Effective Treatment of ADHD includes working with Schools
Effective Treatment of ADHD must include working with Schools
Many parents of children with behavioral issues find it difficult to get their public school to acknowledge their child’s disability and provide an IEP or 504 plan. Schools across the country resist evaluating or providing services, especially if the child’s academic performance is within normal range. Moreover, there can be little motivation to help a child who is defiant and disruptive in class. However, recent results from a Consumer Reports Study confirms that children with moderate to severe ADHD fare best when provided with multimodal treatment. ADHD is a complex spectrum disorder and individualized treatment is necessary. Not surprisingly, children who received treatment in the form of medication, plus therapy, plus school intervention were most likely to show improvement. There are also several natural treatments parents can consider.
Below you will find the CHADD (Children and Adults with Attention Defecit Hyperactivity Disorder) statement on the study and links to the consumer reports survey results.
Consumer Reports Publishes Results of Survey on Most Effective Treatments for ADHD
CHADD commends Consumer Reports for increasing parental, professional, and public awareness of ADHD by documenting parental experiences.
By examining the published science and parental experience through twenty-three years of CHADD member sharing, multiple coordinated interventions—known in the science as “multimodal” treatment—are the most effective interventions for those with more substantial forms of ADHD. “Multimodal treatment for children and adolescents with ADHD consists of parent and child education about diagnosis and treatment, behavior management techniques, medication, and school programming and supports. Treatment should be tailored to the unique needs of each child and family,” according to the consensus statement produced by CHADD’s Professional Advisory Board.
ADHD is a “spectrum disorder” with symptoms ranging from mild to severe, complicated by co-occurring mental disorders in seventy to eighty percent of children with ADHD (National Institute of Mental Health) and by co-occurring learning disability in fifty percent of children with ADHD (Centers for Disease Control and Prevention). The Consumer Reports survey study did not differentiate between individuals by severity of ADHD and those further complicated by co-occurring mental disorders or learning disability.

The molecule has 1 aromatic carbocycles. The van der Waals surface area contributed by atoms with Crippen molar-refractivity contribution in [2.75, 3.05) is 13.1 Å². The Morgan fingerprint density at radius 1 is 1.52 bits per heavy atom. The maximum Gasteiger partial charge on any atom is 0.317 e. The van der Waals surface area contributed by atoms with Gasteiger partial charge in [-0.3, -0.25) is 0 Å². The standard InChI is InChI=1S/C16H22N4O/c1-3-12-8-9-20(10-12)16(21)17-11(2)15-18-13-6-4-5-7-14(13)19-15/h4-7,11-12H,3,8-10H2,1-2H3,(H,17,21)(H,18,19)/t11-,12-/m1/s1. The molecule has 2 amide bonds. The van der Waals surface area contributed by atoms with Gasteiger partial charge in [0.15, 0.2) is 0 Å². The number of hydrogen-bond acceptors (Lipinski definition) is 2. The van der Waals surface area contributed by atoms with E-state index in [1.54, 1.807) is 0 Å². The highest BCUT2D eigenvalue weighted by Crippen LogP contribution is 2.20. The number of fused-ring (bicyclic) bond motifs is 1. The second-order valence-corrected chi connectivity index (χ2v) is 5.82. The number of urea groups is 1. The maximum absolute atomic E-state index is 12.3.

CHADD agrees with the Consumer Reports finding of the essential parental task of “care coordinator” in effectively dealing with multiple treating professionals and supports. Given this finding, CHADD repeats the American Academy of Pediatrics advocacy and national health reform promotion of the “medical (or health care) home,” coordinated with the availability of electronic medical records to parents.
Given inconsistency in professional practice across the nation, CHADD encourages all health care professionals involved in ADHD to become trained in the assessment/diagnosis/treatment evidence-based guidelines of the American Academy of Pediatrics (AAP) and American Academy of Child and Adolescent Psychiatry (AACAP). Unfortunately, similar evidence-based guidelines for adults with ADHD have not been issued by medical societies.
Missing from the Consumer Reports survey study is the important role of parent support groups. Many parents of children with ADHD instinctively seek support, typically first from family and close friends. These natural supports frequently have limitations and many parents turn to ADHD parent support groups, such as those operated by CHADD. Parents gain knowledge of the disorder and develop a more realistic view of their child. They learn what is helpful and what is not. With the support of other parents, they have the opportunity to practice new skills in a nonjudgmental atmosphere. We understand that Consumer Reports will be issuing a supplemental piece on the role of parent support groups.
Media wishing to discuss the Consumer Reports survey study may contact CHADD CEO Clarke Ross (firstname.lastname@example.org) who will arrange interviews with CHADD’s immediate past president, Marie Paxson. Marie is the parent of two young adult children. Growing up, one child had learning issues and the other had behavioral issues. Her son was diagnosed early, at age seven, and he fared better than her daughter, who didn’t receive a diagnosis until the age of fifteen (the age that young people want to be identical to their peers). Both are experiencing success as young adults, but it has been a longer and more complex journey than for those of the same age who don’t have ADHD.
Image Read the text of the Consumer Reports HealthSurvey press release below.
Image Read the survey findings at ConsumerReportsHealth.org (some content public, some available only to CRH subscribers).
Image Read the Consumer Reports supplement about parent support groups.
Image Read the Consumer Reports blog, ADHD: The stigma is gone.